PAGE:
Chief Justice Beverley McLachlin stated that Ontario’s Health Care Consent Act (HCCA) provides a mechanism for resolving the dispute. Under this act, medical treatment is more than just what doctors consider to be of “medical benefit” to a patient and that end-of-life care is a treatment that can still benefit this patient.
The decision enumerates “While the common law of consent to medical treatment works well for patients who have the capacity to decide on consent to treatment, that approach is problematic when a patient is incapable of appreciating the nature, purpose, and consequences of the proposed treatment. The HCCA sets out clear rules requiring consent before treatment can occur, identifying who can consent for an incapable patient, stating the criteria on which consent must be granted or refused, and creating a specialized body to settle disputes, including those between Substitute Decision Makers and physicians over consent regarding life support. Board decisions are subject to judicial review ensuring that the Board acts within its mandate and in accordance with the Constitution.”
Mr. Hassan Rasouli has been in a persistent vegetative/minimally conscious state and ventilator dependent since October 2010. After an extensive internal review and negotiation with the family, a decision was made that CPR and intensive life support was not the standard of care for patients with this diagnosis, as prolonged medical benefit could not be realized. The family disagreed.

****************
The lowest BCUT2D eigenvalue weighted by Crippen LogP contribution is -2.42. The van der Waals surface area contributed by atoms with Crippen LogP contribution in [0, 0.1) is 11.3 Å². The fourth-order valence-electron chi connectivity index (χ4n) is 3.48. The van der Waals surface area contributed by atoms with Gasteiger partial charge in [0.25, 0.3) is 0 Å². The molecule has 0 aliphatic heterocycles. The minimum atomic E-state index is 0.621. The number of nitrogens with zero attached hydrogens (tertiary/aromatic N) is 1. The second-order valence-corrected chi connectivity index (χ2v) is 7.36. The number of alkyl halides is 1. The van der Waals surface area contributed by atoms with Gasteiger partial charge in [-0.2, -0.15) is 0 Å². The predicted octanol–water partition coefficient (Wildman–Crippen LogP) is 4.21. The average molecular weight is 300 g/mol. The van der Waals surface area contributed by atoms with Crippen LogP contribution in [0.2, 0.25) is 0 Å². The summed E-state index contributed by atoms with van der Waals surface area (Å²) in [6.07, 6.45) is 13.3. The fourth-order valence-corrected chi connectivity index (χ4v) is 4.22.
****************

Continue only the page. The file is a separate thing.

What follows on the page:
It is important to realize that these cases are extremely rare. In most situations, the clinical team and surrogate decision makers can reach agreement on the goals of care with the support of social work, palliative care, pastoral care, and medical ethics. Clinicians will often provide treatment that is not medically indicated while this process of negotiation proceeds. This case is about how should conflicts between families and clinical teams be resolved to determine the standard of care for patients.
The Canadian Hospice Palliative Care Association believes that situations like this can best be avoided through advance care planning and establishing a substitute decision maker who is aware of the patient’s advance care plan. Advance care planning is not necessarily about creating a document or writing things down, it’s more about having conversations with a substitute decision maker, family, friends, health care professionals, and maybe even financial/legal professionals about preferences for care. To learn more about advance care planning and free resources through the “Speak Up: Start the conversation about end-of-life care” campaign, please visit www.advancecareplanning.ca.
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